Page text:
California often leads the trends that affect the rest of the nation.  I’ve wondered whether this is true in homeschooling too.  For instance, as far as I know, California is the state with the most significant public homeschool charter schools. I’m quoting from Laura’s page about her experiences homeschooling in California:

I am the state wide contact for families with special needs children for California Homeschool Network. I have also created a group that gets together for projects related to the current season or holidays and go on field trips.

According to homeschooling authorities, homeschoolers in California have four basic options for teaching their children at home:

  1. File an affidavit to function as a private school
  2. Enroll in a private school satellite homeschool program
  3. Have home instruction provided by a certified tutor
  4. Enroll in an independent study program at home using home school curriculum.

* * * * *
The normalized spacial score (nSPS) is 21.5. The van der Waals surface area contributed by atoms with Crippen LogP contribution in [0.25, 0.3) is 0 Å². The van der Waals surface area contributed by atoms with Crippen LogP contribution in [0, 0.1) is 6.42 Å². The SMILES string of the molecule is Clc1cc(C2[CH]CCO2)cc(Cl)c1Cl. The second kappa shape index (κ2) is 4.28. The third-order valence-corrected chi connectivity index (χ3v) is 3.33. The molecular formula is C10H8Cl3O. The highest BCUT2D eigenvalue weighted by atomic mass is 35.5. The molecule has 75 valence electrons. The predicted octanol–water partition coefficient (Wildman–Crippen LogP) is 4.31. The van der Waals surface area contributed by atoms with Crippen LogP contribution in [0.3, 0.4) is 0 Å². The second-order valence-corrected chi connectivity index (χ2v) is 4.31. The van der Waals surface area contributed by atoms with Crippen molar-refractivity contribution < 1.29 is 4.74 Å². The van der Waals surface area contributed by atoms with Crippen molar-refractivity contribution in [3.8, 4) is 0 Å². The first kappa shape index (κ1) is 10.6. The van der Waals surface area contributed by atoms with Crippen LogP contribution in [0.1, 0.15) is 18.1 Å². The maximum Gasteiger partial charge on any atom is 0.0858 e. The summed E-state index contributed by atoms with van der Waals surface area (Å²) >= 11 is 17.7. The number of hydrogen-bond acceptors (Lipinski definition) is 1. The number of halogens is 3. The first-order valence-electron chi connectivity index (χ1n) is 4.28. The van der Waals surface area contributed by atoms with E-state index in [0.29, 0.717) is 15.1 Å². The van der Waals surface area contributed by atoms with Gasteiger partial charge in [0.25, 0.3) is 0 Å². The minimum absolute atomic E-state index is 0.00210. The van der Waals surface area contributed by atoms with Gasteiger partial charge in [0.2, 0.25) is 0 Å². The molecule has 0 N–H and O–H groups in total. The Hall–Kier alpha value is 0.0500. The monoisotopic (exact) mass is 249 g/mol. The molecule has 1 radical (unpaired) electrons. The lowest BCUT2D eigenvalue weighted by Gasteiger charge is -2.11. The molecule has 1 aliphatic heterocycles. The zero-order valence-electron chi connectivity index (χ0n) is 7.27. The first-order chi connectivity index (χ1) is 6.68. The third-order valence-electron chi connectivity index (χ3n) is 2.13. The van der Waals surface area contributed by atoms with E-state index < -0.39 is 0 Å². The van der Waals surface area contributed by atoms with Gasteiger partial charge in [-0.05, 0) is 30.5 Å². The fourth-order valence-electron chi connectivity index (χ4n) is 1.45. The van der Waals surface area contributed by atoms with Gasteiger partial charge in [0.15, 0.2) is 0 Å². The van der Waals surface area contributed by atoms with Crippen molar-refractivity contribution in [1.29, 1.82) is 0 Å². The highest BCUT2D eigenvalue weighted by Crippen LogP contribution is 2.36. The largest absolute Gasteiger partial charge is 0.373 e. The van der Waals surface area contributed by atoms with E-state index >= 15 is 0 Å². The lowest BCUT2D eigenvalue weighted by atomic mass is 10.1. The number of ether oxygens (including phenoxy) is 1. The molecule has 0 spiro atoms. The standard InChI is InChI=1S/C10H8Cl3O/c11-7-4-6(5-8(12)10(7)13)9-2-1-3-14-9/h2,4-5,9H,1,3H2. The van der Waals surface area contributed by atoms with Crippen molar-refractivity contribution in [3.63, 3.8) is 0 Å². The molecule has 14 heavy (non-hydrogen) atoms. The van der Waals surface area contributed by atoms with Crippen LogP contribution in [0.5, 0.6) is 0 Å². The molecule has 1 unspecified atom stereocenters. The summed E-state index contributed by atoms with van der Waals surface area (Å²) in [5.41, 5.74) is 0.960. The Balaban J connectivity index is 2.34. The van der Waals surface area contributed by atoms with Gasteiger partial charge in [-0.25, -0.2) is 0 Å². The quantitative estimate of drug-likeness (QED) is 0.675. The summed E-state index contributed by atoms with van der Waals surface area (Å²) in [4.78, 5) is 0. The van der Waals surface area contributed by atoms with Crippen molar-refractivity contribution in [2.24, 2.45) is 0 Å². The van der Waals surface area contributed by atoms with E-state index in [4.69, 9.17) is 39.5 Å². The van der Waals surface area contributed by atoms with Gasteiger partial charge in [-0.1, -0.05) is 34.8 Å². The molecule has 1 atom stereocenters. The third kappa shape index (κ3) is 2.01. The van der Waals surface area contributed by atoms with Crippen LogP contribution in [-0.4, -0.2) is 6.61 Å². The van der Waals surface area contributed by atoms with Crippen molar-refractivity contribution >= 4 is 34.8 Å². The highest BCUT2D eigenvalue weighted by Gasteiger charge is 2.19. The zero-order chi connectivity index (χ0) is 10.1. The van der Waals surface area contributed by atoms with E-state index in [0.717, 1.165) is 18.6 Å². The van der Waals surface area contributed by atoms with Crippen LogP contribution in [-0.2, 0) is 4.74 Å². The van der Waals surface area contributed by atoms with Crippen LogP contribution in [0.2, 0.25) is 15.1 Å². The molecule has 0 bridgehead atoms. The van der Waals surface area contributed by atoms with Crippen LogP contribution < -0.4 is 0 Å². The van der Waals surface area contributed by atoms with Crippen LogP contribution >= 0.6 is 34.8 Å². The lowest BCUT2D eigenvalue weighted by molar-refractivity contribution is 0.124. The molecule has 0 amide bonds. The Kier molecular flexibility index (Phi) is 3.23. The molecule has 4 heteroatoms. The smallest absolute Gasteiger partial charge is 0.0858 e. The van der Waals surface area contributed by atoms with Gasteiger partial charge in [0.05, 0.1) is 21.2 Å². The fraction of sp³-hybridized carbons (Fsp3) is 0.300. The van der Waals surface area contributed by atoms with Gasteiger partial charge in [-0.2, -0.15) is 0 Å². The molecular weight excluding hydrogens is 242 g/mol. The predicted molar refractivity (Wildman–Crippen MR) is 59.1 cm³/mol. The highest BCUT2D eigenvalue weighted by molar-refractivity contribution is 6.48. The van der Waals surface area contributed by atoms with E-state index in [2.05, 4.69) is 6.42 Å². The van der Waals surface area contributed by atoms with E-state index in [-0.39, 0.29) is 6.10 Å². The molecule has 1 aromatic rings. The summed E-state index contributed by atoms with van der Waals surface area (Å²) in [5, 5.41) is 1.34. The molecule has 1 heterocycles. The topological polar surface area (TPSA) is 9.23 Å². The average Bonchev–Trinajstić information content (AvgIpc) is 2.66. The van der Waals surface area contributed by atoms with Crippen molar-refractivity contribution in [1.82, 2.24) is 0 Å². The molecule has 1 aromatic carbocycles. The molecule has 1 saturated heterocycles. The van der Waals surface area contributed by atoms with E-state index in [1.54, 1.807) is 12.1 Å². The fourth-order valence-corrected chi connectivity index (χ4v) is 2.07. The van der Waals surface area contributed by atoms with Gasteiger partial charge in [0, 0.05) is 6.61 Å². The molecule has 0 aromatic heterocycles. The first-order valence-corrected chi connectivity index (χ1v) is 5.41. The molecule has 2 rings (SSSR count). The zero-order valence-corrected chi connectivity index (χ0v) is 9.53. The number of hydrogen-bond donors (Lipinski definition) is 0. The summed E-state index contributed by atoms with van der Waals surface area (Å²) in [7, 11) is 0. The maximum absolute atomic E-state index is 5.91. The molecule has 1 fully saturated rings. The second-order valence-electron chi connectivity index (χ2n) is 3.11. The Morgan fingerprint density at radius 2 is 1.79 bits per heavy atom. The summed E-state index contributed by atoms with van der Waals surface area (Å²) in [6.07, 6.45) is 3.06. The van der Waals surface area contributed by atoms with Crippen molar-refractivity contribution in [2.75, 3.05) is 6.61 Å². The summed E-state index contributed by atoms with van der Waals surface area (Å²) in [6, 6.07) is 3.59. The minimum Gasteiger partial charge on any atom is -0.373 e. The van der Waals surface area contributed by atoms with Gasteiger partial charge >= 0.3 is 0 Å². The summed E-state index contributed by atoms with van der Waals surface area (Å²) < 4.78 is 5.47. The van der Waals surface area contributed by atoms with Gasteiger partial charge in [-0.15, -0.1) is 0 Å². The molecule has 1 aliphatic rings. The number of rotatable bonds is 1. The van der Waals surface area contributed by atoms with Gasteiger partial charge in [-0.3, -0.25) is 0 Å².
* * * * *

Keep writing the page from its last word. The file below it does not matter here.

Laura answer this question on a California homeschooling Q&A forum:

Question: You say that you are using a charter school this year. Is that what they call: “a homeschool charter school?” What services does the charter school provide? What funding? What constraints? I’ve heard that at the elementary school level, it’s a really nice setup since the school pays for pretty much anything you want and is generally, very flexible. But that you still have to take standardized tests.
Answer: There are different types of charter schools. Some are ran by school districts and they are “in school” charters. Then there are charter schools that are homeschool based. We have used this route for all the years we have been homeschooling. The homeschool based charter school provides a teacher once a month to collect attendance and work samples. They are also there to bounce ideas off of and place the purchase orders for curriculum, field trips and classes that the charter school offers. The funding offered by each charter school varies so interviewing each school is a must to see what they offer for the money provided. There is also a different rate for high school than for elementary which is considered K-8 for the purpose of funding. The constraints are no religious materials, you have to use their vendors, and testing is required by the school. Now I use “required” loosely since you can opt out of testing just by writing a letter stating you are opting your child out.

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